Bonded windshields require special tools and special removal procedures to be removed without being broken. For this reason we recommend that you refer all removal and installation to a qualified technician.
When replacing a cracked windshield, it is important that the cause of the crack be determined and the condition corrected, before a new glass is installed.
The cause of the crack may be an obstruction or a high spot somewhere around the flange of the opening; cracking may not occur until pressure from the high spot or obstruction becomes particularly high due to winds, extremes of temperature, or rough terrain.
Suggestions of what to look for are described later in this section under inspection.
See Figures 1, 2 and 3
When a windshield is broken, the glass may have already have fallen or been removed from the weatherstrip. Often, however, it is necessary to remove a cracked or otherwise imperfect windshield that is still intact. In this case, it is a good practise to crisscross the glass with strips of masking tape before removing the it; this will help hold the glass together and minimize the risk of injury.
If a crack extends to the edge of the glass, mark the point where the crack meets the weather strip. (Use a piece of chalk and mark the point on the cab, next to the weatherstrip.) Later, when examining the flange of the opening for a cause of the crack start at the point marked.
The higher the temperature of the work area, the more pliable the weather strip will be. The more pliable the weather strip, the more easily the windshield can be removed.
Before removing the glass, cover the instrument panel, and the surrounding sheet metal with protective covering and remove the wiper arms.
There are two methods of windshield removal, depending on the method of windshield replacement chosen. When using the short method of installation, it is important to cut the glass from the urethane adhesive as close to the glass as possible. This is due to the fact that the urethane adhesive will be used to provide a base for the replacement windshield.
When using the extended method of windshield replacement, all the urethane adhesive must be removed from the pinchweld flange so, the process of cutting the window from the adhesive is less critical.
Special tool J-24402-A, Glass Sealant Remover Knife, or its equivalent is required to perform this procedure. To remove the windshield:
- Place the protective covering around the area where the glass will be removed.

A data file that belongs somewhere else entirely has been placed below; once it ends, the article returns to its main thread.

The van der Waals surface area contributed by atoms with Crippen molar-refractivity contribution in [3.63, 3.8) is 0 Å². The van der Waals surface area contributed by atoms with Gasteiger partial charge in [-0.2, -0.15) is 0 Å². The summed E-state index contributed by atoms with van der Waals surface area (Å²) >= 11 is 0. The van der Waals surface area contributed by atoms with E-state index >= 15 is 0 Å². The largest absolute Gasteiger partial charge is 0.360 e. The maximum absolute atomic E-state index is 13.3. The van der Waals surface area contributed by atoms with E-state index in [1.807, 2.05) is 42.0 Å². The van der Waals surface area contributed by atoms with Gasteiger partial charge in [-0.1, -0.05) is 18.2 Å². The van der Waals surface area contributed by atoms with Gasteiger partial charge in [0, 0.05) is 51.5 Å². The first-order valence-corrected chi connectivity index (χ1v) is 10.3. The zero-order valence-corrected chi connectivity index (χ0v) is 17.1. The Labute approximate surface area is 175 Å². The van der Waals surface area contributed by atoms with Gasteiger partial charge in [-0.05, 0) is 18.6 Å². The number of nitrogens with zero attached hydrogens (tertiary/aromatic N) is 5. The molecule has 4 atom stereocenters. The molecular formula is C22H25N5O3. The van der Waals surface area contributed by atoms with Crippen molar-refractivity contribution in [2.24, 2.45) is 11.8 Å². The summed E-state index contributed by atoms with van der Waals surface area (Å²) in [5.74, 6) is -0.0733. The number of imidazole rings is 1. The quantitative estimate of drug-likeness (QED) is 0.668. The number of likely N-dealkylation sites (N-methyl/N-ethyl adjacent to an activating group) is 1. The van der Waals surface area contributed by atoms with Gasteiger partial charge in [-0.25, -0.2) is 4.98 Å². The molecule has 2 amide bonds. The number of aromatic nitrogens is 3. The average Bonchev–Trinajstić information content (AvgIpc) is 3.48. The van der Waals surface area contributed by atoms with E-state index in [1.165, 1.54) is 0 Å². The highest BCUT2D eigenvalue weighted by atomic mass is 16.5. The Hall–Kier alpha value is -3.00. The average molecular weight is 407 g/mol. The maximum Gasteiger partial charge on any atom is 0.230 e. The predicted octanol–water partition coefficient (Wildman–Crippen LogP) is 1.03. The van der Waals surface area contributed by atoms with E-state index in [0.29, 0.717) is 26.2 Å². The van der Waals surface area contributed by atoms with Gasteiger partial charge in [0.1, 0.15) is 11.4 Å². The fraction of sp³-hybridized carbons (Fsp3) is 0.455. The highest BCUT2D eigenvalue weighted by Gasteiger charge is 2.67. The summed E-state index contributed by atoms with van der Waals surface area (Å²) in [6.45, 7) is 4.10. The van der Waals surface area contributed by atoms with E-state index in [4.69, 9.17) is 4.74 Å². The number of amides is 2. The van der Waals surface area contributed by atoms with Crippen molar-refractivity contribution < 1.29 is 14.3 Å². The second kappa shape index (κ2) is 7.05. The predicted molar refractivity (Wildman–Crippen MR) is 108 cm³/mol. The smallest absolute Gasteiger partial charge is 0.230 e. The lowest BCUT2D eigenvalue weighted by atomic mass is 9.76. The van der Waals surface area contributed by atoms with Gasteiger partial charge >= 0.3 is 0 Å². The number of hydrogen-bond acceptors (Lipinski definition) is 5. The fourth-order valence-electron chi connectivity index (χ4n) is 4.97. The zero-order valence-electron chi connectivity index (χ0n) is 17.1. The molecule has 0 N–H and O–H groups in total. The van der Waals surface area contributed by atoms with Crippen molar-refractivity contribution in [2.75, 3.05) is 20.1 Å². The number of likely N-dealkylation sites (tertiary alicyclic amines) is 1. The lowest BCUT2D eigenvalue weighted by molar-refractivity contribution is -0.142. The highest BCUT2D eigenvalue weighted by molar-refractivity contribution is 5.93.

- Remove the windshield wiper arms, and the interior garnish moldings.
- Remove the exterior reveal moldings and the support molding from the urethane adhesive by prying one end of the molding from the adhesive. Pull the free end of the molding away from the windshield or the pinchweld flange until the molding is completely free of the windshield.
- Using J-24402-A cut the windshield from the urethane adhesive. If the short method of glass replacement is to be used, keep the knife as close to the glass as possible in order to leave a base for the replacement glass.
- With the help of an assistant, remove the glass.
- If the original glass is to be reinstalled, place it on a protected bench or a holding fixture. Remove any remaining adhesive with a razor blade or a sharp scraper. Any remaining traces of adhesive material can be removed with denatured alcohol or lacquer thinner.
When cleaning windshield glass, avoid contacting the edge of the plastic laminate material (on the edge of the glass) with volatile cleaner. Contact may cause discoloration and deterioration of the plastic laminate. Do not use a petroleum based solvent such as gasoline or kerosene. The presence of oil will prevent the adhesion of new material.
An inspection of the windshield opening, the weather strip, and the glass may reveal the cause of a broken windshield. This can help prevent future breakage. If there is no apparent cause of breakage, the weatherstrip should be removed from the flange of the opening and the flange inspected. Look for high weld or solder spots, hardened spot welds sealer, or any other obstruction or irregularity in the flange. Check the weatherstrip for irregularities or obstructions in it.
Check the windshield to be installed to make sure that it does not have any chipped edges. Chipped edges can be ground off, restoring a smooth edge to the glass, and minimizing concentrations of pressure that cause breakage. Remove no more than necessary, in an effort to maintain the original shape of the glass and the proper clearance between it and the flange of the opening.